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The Insolvency and Bankruptcy Code, 2016

(Provisions of this code override the existing laws on matters pertaining to insolvency and bankruptcy)

I. Introduction: The Insolvency and Bankruptcy Code, 2016 (“IBC” or “Code”) was passed in order to consolidate and amend the existing legal framework available to deal with the insolvency and bankruptcy matters. The IBC offers a comprehensive and uniform mechanism and brings within its ambit all companies, individuals and partnerships. One of the fundamental features of the Code is that it allows creditors to assess the viability of a debtor as a business decision, and agree upon a plan for its revival or a speedy liquidation. The Code creates a new institutional framework, consisting of a regulator, insolvency professionals, information utilities and adjudicatory mechanisms, that will facilitate a formal and time bound insolvency resolution process and liquidation. The objective with which the code was passed is as follows; An act to consolidate and amend the laws relating to reorganization and insolvency resolution of corporate persons, partnership  firms and individuals in a time bound manner for maximization of value of assets of such persons, to promote entrepreneurship, availability of credit and balance the interests of all the stakeholders including alteration in the order of priority of payment of Government dues and to establish an  Insolvency and Bankruptcy Board of India, and for matters connected therewith or incidental thereto.” To enroll and regulate insolvency professionals as its members in accordance with the Insolvency and Bankruptcy Code 2016 and read with regulations a Section 8 company has been formed by the Institute of Chartered Accountants of India known as “The Institute of Insolvency Professionals of ICAI” II. Key Terms: Some of the key terms under the IBC;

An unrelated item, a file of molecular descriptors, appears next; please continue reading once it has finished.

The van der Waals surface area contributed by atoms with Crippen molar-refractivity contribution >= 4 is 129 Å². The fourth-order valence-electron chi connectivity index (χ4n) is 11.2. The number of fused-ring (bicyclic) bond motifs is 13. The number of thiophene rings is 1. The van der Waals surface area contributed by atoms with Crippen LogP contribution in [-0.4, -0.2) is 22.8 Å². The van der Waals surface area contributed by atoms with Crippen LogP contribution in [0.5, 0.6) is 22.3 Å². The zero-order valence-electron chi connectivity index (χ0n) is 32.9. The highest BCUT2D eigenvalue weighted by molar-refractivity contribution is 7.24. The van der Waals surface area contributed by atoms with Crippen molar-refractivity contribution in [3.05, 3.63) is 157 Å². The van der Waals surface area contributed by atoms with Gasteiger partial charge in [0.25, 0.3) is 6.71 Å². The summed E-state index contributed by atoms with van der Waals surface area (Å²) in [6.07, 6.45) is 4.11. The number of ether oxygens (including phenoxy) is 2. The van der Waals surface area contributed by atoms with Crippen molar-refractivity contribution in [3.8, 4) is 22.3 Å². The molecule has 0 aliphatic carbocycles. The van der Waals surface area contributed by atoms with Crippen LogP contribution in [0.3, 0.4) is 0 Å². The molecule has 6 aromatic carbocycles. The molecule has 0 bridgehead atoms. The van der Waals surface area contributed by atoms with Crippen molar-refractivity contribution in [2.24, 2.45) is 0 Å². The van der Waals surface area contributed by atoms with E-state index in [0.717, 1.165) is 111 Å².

Insolvency and Bankruptcy Board (IBB) - It is the apex body responsible for the administration of the Code and will be involved in setting up the infrastructure and accrediting the Insolvency Professionals and Insolvency Utilities 
Insolvency Utilities (IU) - It is the centralized repository in which the financial and credit information of borrowers would be stored and would be accessible to the creditors. 
Insolvency Professionals (IP) - They are the persons enrolled with Insolvency Professional Agency as its member and registered with IBB as insolvency professionals. Eligibility criteria for IP:
  1. A chartered accountant enrolled as a member of the Institute of Chartered Accountants of India(ICAI) and who is in practice for a minimum period of 15 years and who is not in employment;
  2. A Lawyer or cost accountant or a company secretary in practice for fifteen years and enrolled as member of respective institute/bar council
Adjudicating authority (AA) - Adjudicating Authority here refers to the National Corporate Law Tribunal (NCLT) and it deals only with applications of corporate insolvency. AA has the power to approve/reject resolution plans, decide on matters of claims or matters of law of facts thereof. In case of Individuals and other persons, the AA is Debt Recovery Appellate Tribunal (DRT) and thereafter the Supreme Court.  
Insolvency - Insolvency is when an individual, corporation, or other organization cannot meet its financial obligations for paying debts that are due. 
Bankruptcy - Bankruptcy is determination of insolvency made by a court of law with resulting legal orders intended to resolve the insolvency.